Price ceiling on pump prices ‘not justified’

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The Energy Ministry will not impose a price ceiling on hiking pump prices, despite almost breaching the €2 a litre barrier, as it finds no evidence of profiteering.

Responding to MPs requesting that a ceiling be placed on fuel, the Commerce and Energy Ministry said that authorities had not spotted evidence of profiteering by petrol stations, which would justify the introduction of a ceiling.

Arguing that the spiralling cost of living has brought Cypriot households to their knees, MPs asked the Energy Ministry to intervene, taking additional measures to protect consumers.

In a letter to the House, the head of the ministry’s Consumer Protection Service, Constantinos Karagiorgis, told MPs that market data does not support claims of foul play.

He explained the Minister of Energy could issue a decree setting maximum selling prices for all or some of the petroleum products for up to 45 days when there is evidence prices are at a much higher level than justified by international and domestic conditions.

This, according to the ministry, is not the case.

The ministry found that prices were in harmony with the Platts price index fluctuations used for refined fuel products.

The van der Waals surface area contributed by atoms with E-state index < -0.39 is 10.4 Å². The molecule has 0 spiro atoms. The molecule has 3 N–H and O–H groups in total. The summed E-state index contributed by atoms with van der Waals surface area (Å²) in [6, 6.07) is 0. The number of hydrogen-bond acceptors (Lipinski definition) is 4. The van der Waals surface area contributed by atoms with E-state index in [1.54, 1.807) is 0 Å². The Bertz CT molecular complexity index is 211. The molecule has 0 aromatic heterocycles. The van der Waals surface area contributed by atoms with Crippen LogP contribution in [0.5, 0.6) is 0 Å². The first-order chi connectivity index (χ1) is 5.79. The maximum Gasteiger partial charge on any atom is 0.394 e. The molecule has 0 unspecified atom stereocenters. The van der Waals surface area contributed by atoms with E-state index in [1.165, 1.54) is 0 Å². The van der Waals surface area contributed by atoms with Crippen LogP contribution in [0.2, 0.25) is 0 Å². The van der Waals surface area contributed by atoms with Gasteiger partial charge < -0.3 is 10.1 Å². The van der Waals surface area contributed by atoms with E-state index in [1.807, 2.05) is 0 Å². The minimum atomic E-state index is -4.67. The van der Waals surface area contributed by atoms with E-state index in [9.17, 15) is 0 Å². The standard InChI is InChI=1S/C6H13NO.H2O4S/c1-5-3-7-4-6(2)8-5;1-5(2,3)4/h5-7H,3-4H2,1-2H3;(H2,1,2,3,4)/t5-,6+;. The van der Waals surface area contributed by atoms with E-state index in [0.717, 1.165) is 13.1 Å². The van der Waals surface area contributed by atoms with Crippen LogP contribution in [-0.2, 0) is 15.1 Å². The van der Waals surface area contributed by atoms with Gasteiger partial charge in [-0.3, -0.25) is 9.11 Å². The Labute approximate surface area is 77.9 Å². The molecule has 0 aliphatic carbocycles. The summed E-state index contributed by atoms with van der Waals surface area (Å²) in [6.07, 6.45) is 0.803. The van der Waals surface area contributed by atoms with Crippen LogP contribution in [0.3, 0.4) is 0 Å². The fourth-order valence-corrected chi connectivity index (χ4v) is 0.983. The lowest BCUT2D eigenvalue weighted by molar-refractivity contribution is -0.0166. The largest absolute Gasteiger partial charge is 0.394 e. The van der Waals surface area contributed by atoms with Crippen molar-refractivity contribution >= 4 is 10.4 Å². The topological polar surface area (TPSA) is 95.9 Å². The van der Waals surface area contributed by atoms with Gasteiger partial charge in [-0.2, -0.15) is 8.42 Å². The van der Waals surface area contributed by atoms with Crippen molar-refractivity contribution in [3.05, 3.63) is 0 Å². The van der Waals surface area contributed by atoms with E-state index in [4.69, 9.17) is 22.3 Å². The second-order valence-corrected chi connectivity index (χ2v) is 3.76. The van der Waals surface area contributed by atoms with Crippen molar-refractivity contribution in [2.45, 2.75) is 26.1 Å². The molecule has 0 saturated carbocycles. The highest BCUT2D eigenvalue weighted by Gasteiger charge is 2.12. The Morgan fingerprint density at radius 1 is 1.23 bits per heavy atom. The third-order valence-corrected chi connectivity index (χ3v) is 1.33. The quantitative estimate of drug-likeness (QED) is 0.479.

Karagiorgis said the average retail fuel prices in Cyprus for 2022 are lower than in other European countries.

He argued that in 2021 Cyprus was the sixth cheapest country for 95 Octane petrol, 15th for 98 Octane petrol, and 12th for diesel and heating oil.

For 2022, despite the increases, Cyprus ranks 5th, 8th, and 6th, respectively.

He argued that the domestic fuel market in Cyprus is completely dependent on the import of refined products, such as petrol and diesel.

The daily index “Platts Basis ltaly” calculates the prices of refined products imported to Cyprus; it is influenced by the demand and supply of refined fuels in the broader Mediterranean region.

Karagiorgis said that while the price of crude oil has increased by 40%, according to the Platts index, prices for Unleaded 95 have increased by 37%, and Diesel prices increased by 74%.

The official referred to a decrease in the euro’s purchasing power by 8% compared to the US Dollar, emphasising that the oil market is denominated in USD.

According to the Commerce Ministry’s Consumer Protection Department, the average price of 95 Octane petrol on Monday was €1.749 per litre, 98 Octane €1.802 and Diesel €1.838.